Him that is weak in the faith receive you, but not to doubtful disputations.…
1. The weak one is —
(1) Not one that is weak and sick to death, erring in the foundation of faith — one who doth "not hold the Head" (Colossians 2:19), who "denieth the Lord that bought him" (2 Peter 2:1; 2 John 10).
(2) Nor one who is sick about "questions" (1 Timothy 1:4; 1 Timothy 5:13; 2 Timothy 2:13).
(3) But one who, though he hath embraced the Saviour, yet is not of a mature judgment, clear enough about the abolition of ceremonial observations, things [which] he judgeth ought to be forborne or done.
2. Charity is enjoined towards such. "Take them to you, receive them into your houses" (Romans 12:13; Luke 5:29). When they fly for their religion and lives, supply their wants, though not just of your opinion. Do not force them to practise what they cannot freely do, but receive them into your arms, love and converse, that you may instruct them and win them into your communion. Let not little differences cause the greatest distances (ver. 3).
3. The limitation of this exception. "Not to doubtful disputations."
I. DISPUTATIONS ARE NOT EASILY JUDGED OF BY SUCH AS ARE WEAK IN FAITH. This is evident from the first dispute that ever was in the world.
1. By this first dispute with the serpent, our first parents were foiled when in uprightness and strength of the image of God. But now sinful man is in a much more dark and doleful state. For —
(1) He cannot form an idea of anything as it is in itself (1 Corinthians 8:2; 2 Corinthians 3:5).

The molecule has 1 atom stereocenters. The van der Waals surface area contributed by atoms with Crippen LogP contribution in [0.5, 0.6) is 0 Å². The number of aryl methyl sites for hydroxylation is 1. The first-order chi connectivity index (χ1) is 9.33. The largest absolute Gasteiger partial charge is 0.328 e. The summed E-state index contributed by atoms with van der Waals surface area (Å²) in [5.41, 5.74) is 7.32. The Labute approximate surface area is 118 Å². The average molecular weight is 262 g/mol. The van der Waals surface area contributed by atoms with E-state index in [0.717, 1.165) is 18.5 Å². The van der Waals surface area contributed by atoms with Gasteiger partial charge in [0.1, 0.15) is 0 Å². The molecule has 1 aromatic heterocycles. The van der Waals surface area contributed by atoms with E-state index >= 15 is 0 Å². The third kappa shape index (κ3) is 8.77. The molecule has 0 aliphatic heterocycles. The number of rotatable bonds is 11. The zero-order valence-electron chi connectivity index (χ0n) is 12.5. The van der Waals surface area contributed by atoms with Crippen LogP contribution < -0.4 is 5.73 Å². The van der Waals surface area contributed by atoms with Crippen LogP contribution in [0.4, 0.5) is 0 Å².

(2) His judgment, therefore, must needs be dubious or wrong whereby he is to compare things that differ or agree (Hosea 9:7; Isaiah 5:20; Hebrews 5:14).
(3) His conclusions, therefore, must needs be distorted from these premisses; and the errors in the first and second concoction are not corrected and amended by the third. He who cannot make one straight step, can never take three together.
2. As we are lame in our feet by our naturals, so even those who by the light of the gospel and grace are brought over to better understanding, yet by virtue of the old craziness they are not thoroughly illuminated and refined. The very apostles themselves were plainly told by our Saviour of His sufferings and resurrection, yet "they understood none of these things" (Luke 18:33, 34; Luke 24:45). Paul says, We "know" but "in part" (1 Corinthians 13:12). We see but one side of the globe. These weak Jews were zealous for their ceremonies; the Gentiles, as hot for theirs; let no man think himself infallible, for these were all mistaken.
3. Nothing so convulseth men's reason as interest.
II. THE PRACTICE OF HOLY DUTIES IS THE READY WAY TO HAVE OUR MINDS ENLIGHTENED IN THE KNOWLEDGE OF PRINCIPLES. These practical duties —
1. Give light (John 3:21). The very entrance into the command giveth light (Psalm 119:130); the door is a window to him that hath a weak sight.
2. Advance light. Every step a man takes he goeth into a new horizon, and gets a further prospect into truth.
3. Keep from error or help out of it. Communion with the saints, e.g., as in a team if one horse lash out of the way, if the others hold their course, they will draw the former to the right path. "If any man will do this will of God, he shall know of the doctrine" (Psalm 35:14).
III. CHRISTIAN CHARITY AND RECEPTION WILL SOONER WIN WEAK ONES TO THE TRUTH THAN RIGID ARGUMENTS.
1. Opposition breeds oppositions. When men dispute, they jostle for the way, and so one or both must needs leave the path of truth and peace. The saw of contention reciprocated, with its keen teeth eateth up both truth and love; for such contentions are rather for victory than truth.
2. Loving converse taketh off those prejudices which hinder men's minds from a true knowledge of others' principles and practices.
3. Sincere love and converse breed a good opinion of persons who differ from us. They can taste humility, meekness, and kindness, better than the more speculative principles of religion.
(T. Woodcock, A.M.)
Parallel VersesKJV: Him that is weak in the faith receive ye, but not to doubtful disputations.